Five Afghan security personnel have died in a series of Taliban strikes in eastern Afghanistan, officials say.
Gunmen and suicide bombers targeted four sites in the city of Gardez, among them the governor's compound. Four bombers were reported killed.
During an attack in Jalalabad, near the Pakistan border, at least one militant was killed and another captured.
The battles come amid a spike of violence in the country ahead of elections on 20 August.
Taliban militants have carried out similar co-ordinated attacks on provincial cities in recent months.
In May, six people were killed when militants launched simultaneous assaults on government buildings in the city of Khost, also in eastern Afghanistan.
In Gardez, the militants attacked the police chief's office, a police station and the intelligence directorate, as well as the governor's compound, Afghan officials said.
A Taliban spokesman said 15 militants, all wearing suicide vests, planned to launch attacks in the city. Afghan officials refused to comment on that claim.
Reports said at least two of the attackers carried their bombs underneath burkas, the all-enveloping dress often worn by Afghan women.
A local trader said there was panic and confusion.
"I was at my shop and I suddenly heard a loud explosion and then gunshots. I saw fire being exchanged between the police and attackers," the trader told the BBC.
In a statement, the defence ministry said four militants were killed in a shootout and two blew themselves up.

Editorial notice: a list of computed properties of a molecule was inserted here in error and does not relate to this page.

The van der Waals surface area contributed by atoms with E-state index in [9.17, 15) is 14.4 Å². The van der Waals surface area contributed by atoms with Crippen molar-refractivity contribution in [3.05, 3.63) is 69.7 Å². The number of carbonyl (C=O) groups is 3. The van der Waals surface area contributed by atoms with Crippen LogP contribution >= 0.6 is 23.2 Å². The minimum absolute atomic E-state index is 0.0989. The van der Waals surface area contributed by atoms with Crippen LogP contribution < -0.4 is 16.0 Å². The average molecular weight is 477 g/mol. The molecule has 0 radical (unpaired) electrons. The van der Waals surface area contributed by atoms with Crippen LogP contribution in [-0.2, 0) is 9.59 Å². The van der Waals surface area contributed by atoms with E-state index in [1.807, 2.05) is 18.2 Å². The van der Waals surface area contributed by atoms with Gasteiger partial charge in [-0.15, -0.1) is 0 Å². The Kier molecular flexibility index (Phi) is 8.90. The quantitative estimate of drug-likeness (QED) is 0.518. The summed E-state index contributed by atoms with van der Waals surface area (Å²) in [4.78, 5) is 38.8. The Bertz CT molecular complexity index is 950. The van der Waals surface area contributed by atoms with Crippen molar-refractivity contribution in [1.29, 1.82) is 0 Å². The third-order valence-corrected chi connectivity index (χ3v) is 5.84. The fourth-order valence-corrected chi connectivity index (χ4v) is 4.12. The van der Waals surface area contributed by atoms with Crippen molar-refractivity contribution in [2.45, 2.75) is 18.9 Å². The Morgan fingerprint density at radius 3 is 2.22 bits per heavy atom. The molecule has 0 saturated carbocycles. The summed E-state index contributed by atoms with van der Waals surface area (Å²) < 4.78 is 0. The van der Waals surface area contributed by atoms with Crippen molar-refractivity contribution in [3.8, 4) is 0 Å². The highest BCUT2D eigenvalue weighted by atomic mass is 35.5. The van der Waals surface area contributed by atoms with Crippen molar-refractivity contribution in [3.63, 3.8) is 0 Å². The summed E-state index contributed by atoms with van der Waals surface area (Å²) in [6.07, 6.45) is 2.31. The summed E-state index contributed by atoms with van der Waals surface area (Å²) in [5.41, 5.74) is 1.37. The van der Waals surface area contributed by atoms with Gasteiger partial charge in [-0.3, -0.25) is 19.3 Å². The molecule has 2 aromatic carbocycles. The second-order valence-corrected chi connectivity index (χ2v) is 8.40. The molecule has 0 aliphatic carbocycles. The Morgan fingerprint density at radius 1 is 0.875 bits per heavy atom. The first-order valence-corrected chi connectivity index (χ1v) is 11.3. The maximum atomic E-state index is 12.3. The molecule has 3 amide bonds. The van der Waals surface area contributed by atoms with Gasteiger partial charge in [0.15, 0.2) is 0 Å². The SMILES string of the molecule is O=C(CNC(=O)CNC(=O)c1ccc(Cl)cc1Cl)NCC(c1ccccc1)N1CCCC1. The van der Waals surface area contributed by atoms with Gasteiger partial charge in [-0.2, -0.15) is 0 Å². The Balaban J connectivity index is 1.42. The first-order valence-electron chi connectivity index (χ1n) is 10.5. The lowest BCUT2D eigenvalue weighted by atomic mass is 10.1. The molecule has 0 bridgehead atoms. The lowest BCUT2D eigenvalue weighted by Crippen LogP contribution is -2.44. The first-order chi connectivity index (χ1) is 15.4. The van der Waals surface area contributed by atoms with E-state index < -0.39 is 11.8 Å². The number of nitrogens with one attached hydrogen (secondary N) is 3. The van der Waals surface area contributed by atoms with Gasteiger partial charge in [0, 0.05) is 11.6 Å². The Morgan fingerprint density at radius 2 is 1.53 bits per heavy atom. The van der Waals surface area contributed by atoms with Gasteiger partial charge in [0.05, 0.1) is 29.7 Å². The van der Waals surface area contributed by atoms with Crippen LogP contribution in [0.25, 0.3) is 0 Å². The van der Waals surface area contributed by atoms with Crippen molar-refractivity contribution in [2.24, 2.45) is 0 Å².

Officials confirmed to the BBC that five Afghan security personnel had been killed.
An Afghan doctor at the hospital in Gardez told the BBC he had received four bodies, all of military personnel.
Meanwhile in Jalalabad at least two militants tried to attack an airport which is a base for Afghan and foreign troops.
Nato-led forces said one blew himself up and another was captured. An Afghan official said one policeman was killed, but that was not confirmed.
Troops 'must stay'
Earlier, a British soldier was killed in an explosion in Helmand province in the south of the country.
He was the 18th British soldier to be killed in Afghanistan this month. The deaths of four US soldiers were announced on Monday.
Also on Monday, Nato head Jaap de Hoop Scheffer warned that walking away from the war would have a "devastating" effect, allowing extremism to overwhelm Afghanistan and spread further into Pakistan and Central Asia.
The fight in Afghanistan, he said, was essential to the security of Nato members.
"Those who argue otherwise - who say we can defend against terrorism from home - are simply burying their heads in the sand," he said.